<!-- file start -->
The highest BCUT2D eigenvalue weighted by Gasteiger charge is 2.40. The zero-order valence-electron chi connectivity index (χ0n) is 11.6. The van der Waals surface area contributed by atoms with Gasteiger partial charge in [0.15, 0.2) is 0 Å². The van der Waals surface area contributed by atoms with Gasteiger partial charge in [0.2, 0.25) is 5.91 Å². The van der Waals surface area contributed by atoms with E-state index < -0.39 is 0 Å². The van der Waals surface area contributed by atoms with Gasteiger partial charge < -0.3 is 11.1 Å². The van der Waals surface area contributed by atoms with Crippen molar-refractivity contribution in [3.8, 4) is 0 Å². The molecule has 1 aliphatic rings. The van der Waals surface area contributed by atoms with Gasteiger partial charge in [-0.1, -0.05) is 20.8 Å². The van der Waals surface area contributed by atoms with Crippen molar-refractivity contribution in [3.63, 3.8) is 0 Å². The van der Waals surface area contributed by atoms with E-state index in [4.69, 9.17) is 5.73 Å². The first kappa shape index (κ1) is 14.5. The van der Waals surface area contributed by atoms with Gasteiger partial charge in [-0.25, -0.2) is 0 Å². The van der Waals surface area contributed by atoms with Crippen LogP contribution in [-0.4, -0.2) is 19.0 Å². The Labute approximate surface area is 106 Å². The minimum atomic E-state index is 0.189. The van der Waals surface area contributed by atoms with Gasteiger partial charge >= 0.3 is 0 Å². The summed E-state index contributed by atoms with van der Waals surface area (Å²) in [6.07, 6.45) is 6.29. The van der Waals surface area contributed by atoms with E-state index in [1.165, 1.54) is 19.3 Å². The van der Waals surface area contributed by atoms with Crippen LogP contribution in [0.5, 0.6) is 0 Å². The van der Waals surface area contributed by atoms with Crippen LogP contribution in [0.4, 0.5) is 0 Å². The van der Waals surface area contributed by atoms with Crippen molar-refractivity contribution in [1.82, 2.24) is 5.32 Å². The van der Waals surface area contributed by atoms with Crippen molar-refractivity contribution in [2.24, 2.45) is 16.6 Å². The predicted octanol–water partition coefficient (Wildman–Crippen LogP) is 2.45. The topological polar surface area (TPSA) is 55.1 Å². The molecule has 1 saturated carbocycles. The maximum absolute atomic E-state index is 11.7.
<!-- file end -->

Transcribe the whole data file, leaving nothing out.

The highest BCUT2D eigenvalue weighted by Gasteiger charge is 2.40. The zero-order valence-electron chi connectivity index (χ0n) is 11.6. The van der Waals surface area contributed by atoms with Gasteiger partial charge in [0.15, 0.2) is 0 Å². The van der Waals surface area contributed by atoms with Gasteiger partial charge in [0.2, 0.25) is 5.91 Å². The van der Waals surface area contributed by atoms with E-state index < -0.39 is 0 Å². The van der Waals surface area contributed by atoms with Gasteiger partial charge < -0.3 is 11.1 Å². The van der Waals surface area contributed by atoms with Crippen molar-refractivity contribution in [3.8, 4) is 0 Å². The molecule has 1 aliphatic rings. The van der Waals surface area contributed by atoms with Gasteiger partial charge in [-0.1, -0.05) is 20.8 Å². The van der Waals surface area contributed by atoms with Crippen molar-refractivity contribution in [3.63, 3.8) is 0 Å². The van der Waals surface area contributed by atoms with E-state index in [4.69, 9.17) is 5.73 Å². The first kappa shape index (κ1) is 14.5. The van der Waals surface area contributed by atoms with Gasteiger partial charge in [-0.25, -0.2) is 0 Å². The van der Waals surface area contributed by atoms with Crippen LogP contribution in [-0.4, -0.2) is 19.0 Å². The Labute approximate surface area is 106 Å². The minimum atomic E-state index is 0.189. The van der Waals surface area contributed by atoms with Gasteiger partial charge >= 0.3 is 0 Å². The summed E-state index contributed by atoms with van der Waals surface area (Å²) in [6.07, 6.45) is 6.29. The van der Waals surface area contributed by atoms with E-state index in [1.165, 1.54) is 19.3 Å². The van der Waals surface area contributed by atoms with Crippen LogP contribution in [0.5, 0.6) is 0 Å². The van der Waals surface area contributed by atoms with Crippen LogP contribution in [0.4, 0.5) is 0 Å². The van der Waals surface area contributed by atoms with Crippen molar-refractivity contribution in [1.82, 2.24) is 5.32 Å². The van der Waals surface area contributed by atoms with Crippen molar-refractivity contribution in [2.24, 2.45) is 16.6 Å². The predicted octanol–water partition coefficient (Wildman–Crippen LogP) is 2.45. The topological polar surface area (TPSA) is 55.1 Å². The molecule has 1 saturated carbocycles. The maximum absolute atomic E-state index is 11.7.